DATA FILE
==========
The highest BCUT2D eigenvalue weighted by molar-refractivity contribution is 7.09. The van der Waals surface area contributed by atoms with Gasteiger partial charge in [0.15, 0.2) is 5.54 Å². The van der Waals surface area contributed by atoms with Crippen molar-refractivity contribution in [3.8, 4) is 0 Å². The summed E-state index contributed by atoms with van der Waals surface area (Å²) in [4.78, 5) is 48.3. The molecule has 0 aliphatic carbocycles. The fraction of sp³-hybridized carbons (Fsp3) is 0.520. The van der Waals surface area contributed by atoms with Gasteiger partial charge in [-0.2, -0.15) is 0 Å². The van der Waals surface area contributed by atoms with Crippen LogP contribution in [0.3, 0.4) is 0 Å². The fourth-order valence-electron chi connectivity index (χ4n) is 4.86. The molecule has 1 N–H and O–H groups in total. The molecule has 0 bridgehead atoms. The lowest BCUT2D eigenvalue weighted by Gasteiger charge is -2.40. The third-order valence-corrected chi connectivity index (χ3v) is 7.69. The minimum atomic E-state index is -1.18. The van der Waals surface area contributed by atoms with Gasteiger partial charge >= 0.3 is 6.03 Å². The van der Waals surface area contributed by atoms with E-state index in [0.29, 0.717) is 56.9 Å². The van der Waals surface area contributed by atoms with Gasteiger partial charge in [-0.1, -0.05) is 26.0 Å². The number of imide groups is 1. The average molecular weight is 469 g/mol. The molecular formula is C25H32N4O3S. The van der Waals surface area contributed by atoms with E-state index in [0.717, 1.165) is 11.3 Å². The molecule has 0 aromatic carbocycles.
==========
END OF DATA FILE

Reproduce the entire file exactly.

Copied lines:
The highest BCUT2D eigenvalue weighted by molar-refractivity contribution is 7.09. The van der Waals surface area contributed by atoms with Gasteiger partial charge in [0.15, 0.2) is 5.54 Å². The van der Waals surface area contributed by atoms with Crippen molar-refractivity contribution in [3.8, 4) is 0 Å². The summed E-state index contributed by atoms with van der Waals surface area (Å²) in [4.78, 5) is 48.3. The molecule has 0 aliphatic carbocycles. The fraction of sp³-hybridized carbons (Fsp3) is 0.520. The van der Waals surface area contributed by atoms with Gasteiger partial charge in [-0.2, -0.15) is 0 Å². The van der Waals surface area contributed by atoms with Crippen LogP contribution in [0.3, 0.4) is 0 Å². The fourth-order valence-electron chi connectivity index (χ4n) is 4.86. The molecule has 1 N–H and O–H groups in total. The molecule has 0 bridgehead atoms. The lowest BCUT2D eigenvalue weighted by Gasteiger charge is -2.40. The third-order valence-corrected chi connectivity index (χ3v) is 7.69. The minimum atomic E-state index is -1.18. The van der Waals surface area contributed by atoms with Gasteiger partial charge >= 0.3 is 6.03 Å². The van der Waals surface area contributed by atoms with E-state index in [0.29, 0.717) is 56.9 Å². The van der Waals surface area contributed by atoms with Gasteiger partial charge in [-0.1, -0.05) is 26.0 Å². The number of imide groups is 1. The average molecular weight is 469 g/mol. The molecular formula is C25H32N4O3S. The van der Waals surface area contributed by atoms with E-state index in [0.717, 1.165) is 11.3 Å². The molecule has 0 aromatic carbocycles.